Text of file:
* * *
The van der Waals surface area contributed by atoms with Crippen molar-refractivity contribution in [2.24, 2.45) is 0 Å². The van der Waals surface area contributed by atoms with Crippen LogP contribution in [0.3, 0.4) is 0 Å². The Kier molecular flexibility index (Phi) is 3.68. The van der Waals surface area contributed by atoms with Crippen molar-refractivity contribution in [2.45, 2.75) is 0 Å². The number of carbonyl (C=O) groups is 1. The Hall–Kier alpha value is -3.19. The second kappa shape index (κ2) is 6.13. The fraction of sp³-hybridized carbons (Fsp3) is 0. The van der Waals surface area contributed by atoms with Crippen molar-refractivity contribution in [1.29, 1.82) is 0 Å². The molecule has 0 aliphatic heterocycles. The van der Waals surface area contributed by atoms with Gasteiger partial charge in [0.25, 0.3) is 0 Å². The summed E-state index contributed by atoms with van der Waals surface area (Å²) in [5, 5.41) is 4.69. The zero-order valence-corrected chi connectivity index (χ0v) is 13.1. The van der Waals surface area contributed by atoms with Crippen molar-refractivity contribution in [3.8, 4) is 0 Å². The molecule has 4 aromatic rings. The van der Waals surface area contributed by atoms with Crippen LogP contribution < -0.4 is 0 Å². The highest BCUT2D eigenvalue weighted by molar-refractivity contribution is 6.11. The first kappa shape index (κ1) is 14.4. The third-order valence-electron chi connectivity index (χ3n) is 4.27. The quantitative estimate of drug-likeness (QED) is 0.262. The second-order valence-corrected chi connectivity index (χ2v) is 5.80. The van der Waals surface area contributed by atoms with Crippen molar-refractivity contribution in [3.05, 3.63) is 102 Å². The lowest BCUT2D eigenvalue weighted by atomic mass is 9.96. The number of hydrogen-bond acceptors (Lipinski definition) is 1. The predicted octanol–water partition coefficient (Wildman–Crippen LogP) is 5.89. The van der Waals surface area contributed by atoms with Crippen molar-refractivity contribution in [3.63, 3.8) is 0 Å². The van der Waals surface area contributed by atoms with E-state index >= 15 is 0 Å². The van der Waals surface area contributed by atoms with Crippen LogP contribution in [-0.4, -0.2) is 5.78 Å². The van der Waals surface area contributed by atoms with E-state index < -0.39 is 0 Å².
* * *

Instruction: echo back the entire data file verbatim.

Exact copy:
The van der Waals surface area contributed by atoms with Crippen molar-refractivity contribution in [2.24, 2.45) is 0 Å². The van der Waals surface area contributed by atoms with Crippen LogP contribution in [0.3, 0.4) is 0 Å². The Kier molecular flexibility index (Phi) is 3.68. The van der Waals surface area contributed by atoms with Crippen molar-refractivity contribution in [2.45, 2.75) is 0 Å². The number of carbonyl (C=O) groups is 1. The Hall–Kier alpha value is -3.19. The second kappa shape index (κ2) is 6.13. The fraction of sp³-hybridized carbons (Fsp3) is 0. The van der Waals surface area contributed by atoms with Crippen molar-refractivity contribution in [1.29, 1.82) is 0 Å². The molecule has 0 aliphatic heterocycles. The van der Waals surface area contributed by atoms with Gasteiger partial charge in [0.25, 0.3) is 0 Å². The summed E-state index contributed by atoms with van der Waals surface area (Å²) in [5, 5.41) is 4.69. The zero-order valence-corrected chi connectivity index (χ0v) is 13.1. The van der Waals surface area contributed by atoms with Crippen molar-refractivity contribution in [3.8, 4) is 0 Å². The molecule has 4 aromatic rings. The van der Waals surface area contributed by atoms with Crippen LogP contribution < -0.4 is 0 Å². The highest BCUT2D eigenvalue weighted by molar-refractivity contribution is 6.11. The first kappa shape index (κ1) is 14.4. The third-order valence-electron chi connectivity index (χ3n) is 4.27. The quantitative estimate of drug-likeness (QED) is 0.262. The second-order valence-corrected chi connectivity index (χ2v) is 5.80. The van der Waals surface area contributed by atoms with Crippen molar-refractivity contribution in [3.05, 3.63) is 102 Å². The lowest BCUT2D eigenvalue weighted by atomic mass is 9.96. The number of hydrogen-bond acceptors (Lipinski definition) is 1. The predicted octanol–water partition coefficient (Wildman–Crippen LogP) is 5.89. The van der Waals surface area contributed by atoms with Crippen molar-refractivity contribution in [3.63, 3.8) is 0 Å². The van der Waals surface area contributed by atoms with E-state index >= 15 is 0 Å². The van der Waals surface area contributed by atoms with Crippen LogP contribution in [-0.4, -0.2) is 5.78 Å². The van der Waals surface area contributed by atoms with E-state index < -0.39 is 0 Å².